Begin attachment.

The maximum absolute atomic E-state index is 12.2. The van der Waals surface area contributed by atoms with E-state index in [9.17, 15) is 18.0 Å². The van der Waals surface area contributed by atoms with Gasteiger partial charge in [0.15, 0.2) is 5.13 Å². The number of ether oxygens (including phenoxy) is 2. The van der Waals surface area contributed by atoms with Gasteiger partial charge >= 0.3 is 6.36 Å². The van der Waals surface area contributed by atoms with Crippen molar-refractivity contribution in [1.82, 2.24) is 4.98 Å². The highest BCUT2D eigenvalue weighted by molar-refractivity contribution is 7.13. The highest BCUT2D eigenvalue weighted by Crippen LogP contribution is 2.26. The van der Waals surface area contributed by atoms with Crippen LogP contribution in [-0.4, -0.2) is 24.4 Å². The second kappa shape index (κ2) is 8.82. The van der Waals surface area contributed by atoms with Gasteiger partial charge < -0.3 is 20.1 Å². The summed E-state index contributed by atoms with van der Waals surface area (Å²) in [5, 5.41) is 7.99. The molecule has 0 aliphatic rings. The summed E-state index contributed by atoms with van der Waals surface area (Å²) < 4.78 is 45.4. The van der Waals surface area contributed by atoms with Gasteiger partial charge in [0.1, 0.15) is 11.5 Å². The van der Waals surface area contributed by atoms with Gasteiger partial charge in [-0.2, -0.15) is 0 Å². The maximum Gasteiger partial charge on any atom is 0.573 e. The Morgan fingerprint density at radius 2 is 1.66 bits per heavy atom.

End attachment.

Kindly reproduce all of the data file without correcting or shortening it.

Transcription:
The maximum absolute atomic E-state index is 12.2. The van der Waals surface area contributed by atoms with E-state index in [9.17, 15) is 18.0 Å². The van der Waals surface area contributed by atoms with Gasteiger partial charge in [0.15, 0.2) is 5.13 Å². The number of ether oxygens (including phenoxy) is 2. The van der Waals surface area contributed by atoms with Gasteiger partial charge >= 0.3 is 6.36 Å². The van der Waals surface area contributed by atoms with Crippen molar-refractivity contribution in [1.82, 2.24) is 4.98 Å². The highest BCUT2D eigenvalue weighted by molar-refractivity contribution is 7.13. The highest BCUT2D eigenvalue weighted by Crippen LogP contribution is 2.26. The van der Waals surface area contributed by atoms with Crippen LogP contribution in [-0.4, -0.2) is 24.4 Å². The second kappa shape index (κ2) is 8.82. The van der Waals surface area contributed by atoms with Gasteiger partial charge < -0.3 is 20.1 Å². The summed E-state index contributed by atoms with van der Waals surface area (Å²) in [5, 5.41) is 7.99. The molecule has 0 aliphatic rings. The summed E-state index contributed by atoms with van der Waals surface area (Å²) < 4.78 is 45.4. The van der Waals surface area contributed by atoms with Gasteiger partial charge in [0.1, 0.15) is 11.5 Å². The van der Waals surface area contributed by atoms with Gasteiger partial charge in [-0.2, -0.15) is 0 Å². The maximum Gasteiger partial charge on any atom is 0.573 e. The Morgan fingerprint density at radius 2 is 1.66 bits per heavy atom.